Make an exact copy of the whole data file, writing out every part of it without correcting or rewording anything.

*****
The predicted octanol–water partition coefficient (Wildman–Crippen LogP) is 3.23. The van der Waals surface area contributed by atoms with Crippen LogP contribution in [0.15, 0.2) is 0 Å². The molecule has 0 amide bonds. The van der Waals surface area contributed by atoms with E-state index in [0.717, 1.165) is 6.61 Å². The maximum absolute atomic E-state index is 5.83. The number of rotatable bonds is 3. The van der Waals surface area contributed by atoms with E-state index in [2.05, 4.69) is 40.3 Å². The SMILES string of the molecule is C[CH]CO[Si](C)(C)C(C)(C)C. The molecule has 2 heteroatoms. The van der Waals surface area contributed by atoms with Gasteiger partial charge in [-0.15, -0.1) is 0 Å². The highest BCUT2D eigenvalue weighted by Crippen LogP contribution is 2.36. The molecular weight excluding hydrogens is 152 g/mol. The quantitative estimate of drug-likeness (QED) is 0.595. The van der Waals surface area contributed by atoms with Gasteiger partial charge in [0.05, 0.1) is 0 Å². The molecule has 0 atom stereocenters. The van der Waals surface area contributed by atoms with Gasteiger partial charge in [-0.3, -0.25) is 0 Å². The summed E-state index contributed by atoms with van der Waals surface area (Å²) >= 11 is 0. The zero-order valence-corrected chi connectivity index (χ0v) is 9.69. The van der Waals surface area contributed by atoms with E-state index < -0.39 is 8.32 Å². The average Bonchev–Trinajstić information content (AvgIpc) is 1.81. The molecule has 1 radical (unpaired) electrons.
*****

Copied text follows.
The predicted octanol–water partition coefficient (Wildman–Crippen LogP) is 3.23. The van der Waals surface area contributed by atoms with Crippen LogP contribution in [0.15, 0.2) is 0 Å². The molecule has 0 amide bonds. The van der Waals surface area contributed by atoms with E-state index in [0.717, 1.165) is 6.61 Å². The maximum absolute atomic E-state index is 5.83. The number of rotatable bonds is 3. The van der Waals surface area contributed by atoms with E-state index in [2.05, 4.69) is 40.3 Å². The SMILES string of the molecule is C[CH]CO[Si](C)(C)C(C)(C)C. The molecule has 2 heteroatoms. The van der Waals surface area contributed by atoms with Gasteiger partial charge in [-0.15, -0.1) is 0 Å². The highest BCUT2D eigenvalue weighted by Crippen LogP contribution is 2.36. The molecular weight excluding hydrogens is 152 g/mol. The quantitative estimate of drug-likeness (QED) is 0.595. The van der Waals surface area contributed by atoms with Gasteiger partial charge in [0.05, 0.1) is 0 Å². The molecule has 0 atom stereocenters. The van der Waals surface area contributed by atoms with Gasteiger partial charge in [-0.3, -0.25) is 0 Å². The summed E-state index contributed by atoms with van der Waals surface area (Å²) >= 11 is 0. The zero-order valence-corrected chi connectivity index (χ0v) is 9.69. The van der Waals surface area contributed by atoms with E-state index < -0.39 is 8.32 Å². The average Bonchev–Trinajstić information content (AvgIpc) is 1.81. The molecule has 1 radical (unpaired) electrons.